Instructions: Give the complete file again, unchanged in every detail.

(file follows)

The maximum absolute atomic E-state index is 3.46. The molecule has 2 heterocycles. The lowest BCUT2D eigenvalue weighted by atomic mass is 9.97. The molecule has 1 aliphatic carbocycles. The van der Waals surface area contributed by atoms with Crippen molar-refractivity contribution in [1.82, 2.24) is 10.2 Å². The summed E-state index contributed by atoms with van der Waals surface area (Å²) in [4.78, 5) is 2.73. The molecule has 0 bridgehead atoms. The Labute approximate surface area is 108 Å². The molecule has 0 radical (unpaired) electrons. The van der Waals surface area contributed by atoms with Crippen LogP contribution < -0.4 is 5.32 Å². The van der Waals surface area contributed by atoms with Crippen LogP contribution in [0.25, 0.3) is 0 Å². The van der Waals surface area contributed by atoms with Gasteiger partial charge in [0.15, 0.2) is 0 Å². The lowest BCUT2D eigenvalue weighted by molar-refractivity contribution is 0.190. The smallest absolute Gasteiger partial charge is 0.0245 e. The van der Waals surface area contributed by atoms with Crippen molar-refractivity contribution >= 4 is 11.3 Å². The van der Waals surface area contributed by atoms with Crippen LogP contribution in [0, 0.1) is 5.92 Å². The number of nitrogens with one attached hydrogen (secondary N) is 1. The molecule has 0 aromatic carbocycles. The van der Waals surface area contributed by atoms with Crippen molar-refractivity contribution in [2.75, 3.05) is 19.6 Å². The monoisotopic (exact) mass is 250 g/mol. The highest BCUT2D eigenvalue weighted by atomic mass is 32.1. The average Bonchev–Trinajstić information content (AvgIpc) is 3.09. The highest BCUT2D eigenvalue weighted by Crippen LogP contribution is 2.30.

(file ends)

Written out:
The maximum absolute atomic E-state index is 3.46. The molecule has 2 heterocycles. The lowest BCUT2D eigenvalue weighted by atomic mass is 9.97. The molecule has 1 aliphatic carbocycles. The van der Waals surface area contributed by atoms with Crippen molar-refractivity contribution in [1.82, 2.24) is 10.2 Å². The summed E-state index contributed by atoms with van der Waals surface area (Å²) in [4.78, 5) is 2.73. The molecule has 0 bridgehead atoms. The Labute approximate surface area is 108 Å². The molecule has 0 radical (unpaired) electrons. The van der Waals surface area contributed by atoms with Crippen LogP contribution < -0.4 is 5.32 Å². The van der Waals surface area contributed by atoms with Crippen LogP contribution in [0.25, 0.3) is 0 Å². The van der Waals surface area contributed by atoms with Gasteiger partial charge in [0.15, 0.2) is 0 Å². The lowest BCUT2D eigenvalue weighted by molar-refractivity contribution is 0.190. The smallest absolute Gasteiger partial charge is 0.0245 e. The van der Waals surface area contributed by atoms with Crippen molar-refractivity contribution >= 4 is 11.3 Å². The van der Waals surface area contributed by atoms with Crippen LogP contribution in [0, 0.1) is 5.92 Å². The number of nitrogens with one attached hydrogen (secondary N) is 1. The molecule has 0 aromatic carbocycles. The van der Waals surface area contributed by atoms with Crippen molar-refractivity contribution in [2.75, 3.05) is 19.6 Å². The monoisotopic (exact) mass is 250 g/mol. The highest BCUT2D eigenvalue weighted by atomic mass is 32.1. The average Bonchev–Trinajstić information content (AvgIpc) is 3.09. The highest BCUT2D eigenvalue weighted by Crippen LogP contribution is 2.30.